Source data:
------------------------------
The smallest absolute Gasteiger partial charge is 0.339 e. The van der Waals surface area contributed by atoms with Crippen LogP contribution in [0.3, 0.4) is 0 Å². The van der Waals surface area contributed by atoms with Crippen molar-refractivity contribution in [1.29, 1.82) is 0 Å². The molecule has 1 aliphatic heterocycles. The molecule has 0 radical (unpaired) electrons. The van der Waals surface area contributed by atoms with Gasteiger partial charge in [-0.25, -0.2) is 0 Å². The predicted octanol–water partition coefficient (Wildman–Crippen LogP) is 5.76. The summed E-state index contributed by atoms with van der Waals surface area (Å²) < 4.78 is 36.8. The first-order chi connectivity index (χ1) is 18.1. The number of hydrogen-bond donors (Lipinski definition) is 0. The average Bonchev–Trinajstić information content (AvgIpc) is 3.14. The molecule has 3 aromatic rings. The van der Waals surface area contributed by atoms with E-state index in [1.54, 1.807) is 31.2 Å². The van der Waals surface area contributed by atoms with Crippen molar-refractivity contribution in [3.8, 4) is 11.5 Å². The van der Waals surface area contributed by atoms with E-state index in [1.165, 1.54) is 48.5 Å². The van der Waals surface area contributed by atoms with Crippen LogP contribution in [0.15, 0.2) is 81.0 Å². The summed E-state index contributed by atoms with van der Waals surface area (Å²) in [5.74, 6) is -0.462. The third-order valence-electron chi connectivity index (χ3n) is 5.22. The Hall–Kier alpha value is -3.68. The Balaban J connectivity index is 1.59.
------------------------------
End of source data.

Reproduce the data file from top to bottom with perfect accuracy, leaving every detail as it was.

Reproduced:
The smallest absolute Gasteiger partial charge is 0.339 e. The van der Waals surface area contributed by atoms with Crippen LogP contribution in [0.3, 0.4) is 0 Å². The van der Waals surface area contributed by atoms with Crippen molar-refractivity contribution in [1.29, 1.82) is 0 Å². The molecule has 1 aliphatic heterocycles. The molecule has 0 radical (unpaired) electrons. The van der Waals surface area contributed by atoms with Gasteiger partial charge in [-0.25, -0.2) is 0 Å². The predicted octanol–water partition coefficient (Wildman–Crippen LogP) is 5.76. The summed E-state index contributed by atoms with van der Waals surface area (Å²) < 4.78 is 36.8. The first-order chi connectivity index (χ1) is 18.1. The number of hydrogen-bond donors (Lipinski definition) is 0. The average Bonchev–Trinajstić information content (AvgIpc) is 3.14. The molecule has 3 aromatic rings. The van der Waals surface area contributed by atoms with E-state index in [1.54, 1.807) is 31.2 Å². The van der Waals surface area contributed by atoms with Crippen molar-refractivity contribution in [3.8, 4) is 11.5 Å². The van der Waals surface area contributed by atoms with E-state index in [1.165, 1.54) is 48.5 Å². The van der Waals surface area contributed by atoms with Crippen LogP contribution in [0.15, 0.2) is 81.0 Å². The summed E-state index contributed by atoms with van der Waals surface area (Å²) in [5.74, 6) is -0.462. The third-order valence-electron chi connectivity index (χ3n) is 5.22. The Hall–Kier alpha value is -3.68. The Balaban J connectivity index is 1.59.